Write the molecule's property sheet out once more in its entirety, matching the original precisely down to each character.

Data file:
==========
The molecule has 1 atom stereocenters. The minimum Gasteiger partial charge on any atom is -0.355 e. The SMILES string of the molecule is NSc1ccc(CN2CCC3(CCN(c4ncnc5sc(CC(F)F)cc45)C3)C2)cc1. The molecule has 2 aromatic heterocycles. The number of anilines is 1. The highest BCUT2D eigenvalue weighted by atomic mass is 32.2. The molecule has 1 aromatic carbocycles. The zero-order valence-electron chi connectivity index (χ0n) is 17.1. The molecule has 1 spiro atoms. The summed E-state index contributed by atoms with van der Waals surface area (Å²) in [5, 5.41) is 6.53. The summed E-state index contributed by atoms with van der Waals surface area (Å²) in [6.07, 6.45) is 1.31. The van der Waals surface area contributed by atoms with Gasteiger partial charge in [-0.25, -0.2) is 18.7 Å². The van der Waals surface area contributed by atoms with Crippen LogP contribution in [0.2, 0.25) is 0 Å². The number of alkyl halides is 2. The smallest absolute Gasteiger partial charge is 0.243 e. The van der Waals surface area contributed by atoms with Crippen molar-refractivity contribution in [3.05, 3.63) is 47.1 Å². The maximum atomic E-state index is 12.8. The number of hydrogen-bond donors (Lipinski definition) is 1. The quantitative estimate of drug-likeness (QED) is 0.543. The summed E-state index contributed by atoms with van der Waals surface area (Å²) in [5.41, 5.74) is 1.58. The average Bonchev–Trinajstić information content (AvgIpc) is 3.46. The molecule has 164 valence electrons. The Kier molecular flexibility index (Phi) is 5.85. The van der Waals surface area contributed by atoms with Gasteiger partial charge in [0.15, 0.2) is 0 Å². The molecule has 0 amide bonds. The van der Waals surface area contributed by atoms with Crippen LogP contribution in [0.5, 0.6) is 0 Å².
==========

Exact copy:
The molecule has 1 atom stereocenters. The minimum Gasteiger partial charge on any atom is -0.355 e. The SMILES string of the molecule is NSc1ccc(CN2CCC3(CCN(c4ncnc5sc(CC(F)F)cc45)C3)C2)cc1. The molecule has 2 aromatic heterocycles. The number of anilines is 1. The highest BCUT2D eigenvalue weighted by atomic mass is 32.2. The molecule has 1 aromatic carbocycles. The zero-order valence-electron chi connectivity index (χ0n) is 17.1. The molecule has 1 spiro atoms. The summed E-state index contributed by atoms with van der Waals surface area (Å²) in [5, 5.41) is 6.53. The summed E-state index contributed by atoms with van der Waals surface area (Å²) in [6.07, 6.45) is 1.31. The van der Waals surface area contributed by atoms with Gasteiger partial charge in [-0.25, -0.2) is 18.7 Å². The van der Waals surface area contributed by atoms with Crippen LogP contribution in [0.2, 0.25) is 0 Å². The number of alkyl halides is 2. The smallest absolute Gasteiger partial charge is 0.243 e. The van der Waals surface area contributed by atoms with Crippen molar-refractivity contribution in [3.05, 3.63) is 47.1 Å². The maximum atomic E-state index is 12.8. The number of hydrogen-bond donors (Lipinski definition) is 1. The quantitative estimate of drug-likeness (QED) is 0.543. The summed E-state index contributed by atoms with van der Waals surface area (Å²) in [5.41, 5.74) is 1.58. The average Bonchev–Trinajstić information content (AvgIpc) is 3.46. The molecule has 164 valence electrons. The Kier molecular flexibility index (Phi) is 5.85. The van der Waals surface area contributed by atoms with Gasteiger partial charge in [0.15, 0.2) is 0 Å². The molecule has 0 amide bonds. The van der Waals surface area contributed by atoms with Crippen LogP contribution in [0.5, 0.6) is 0 Å².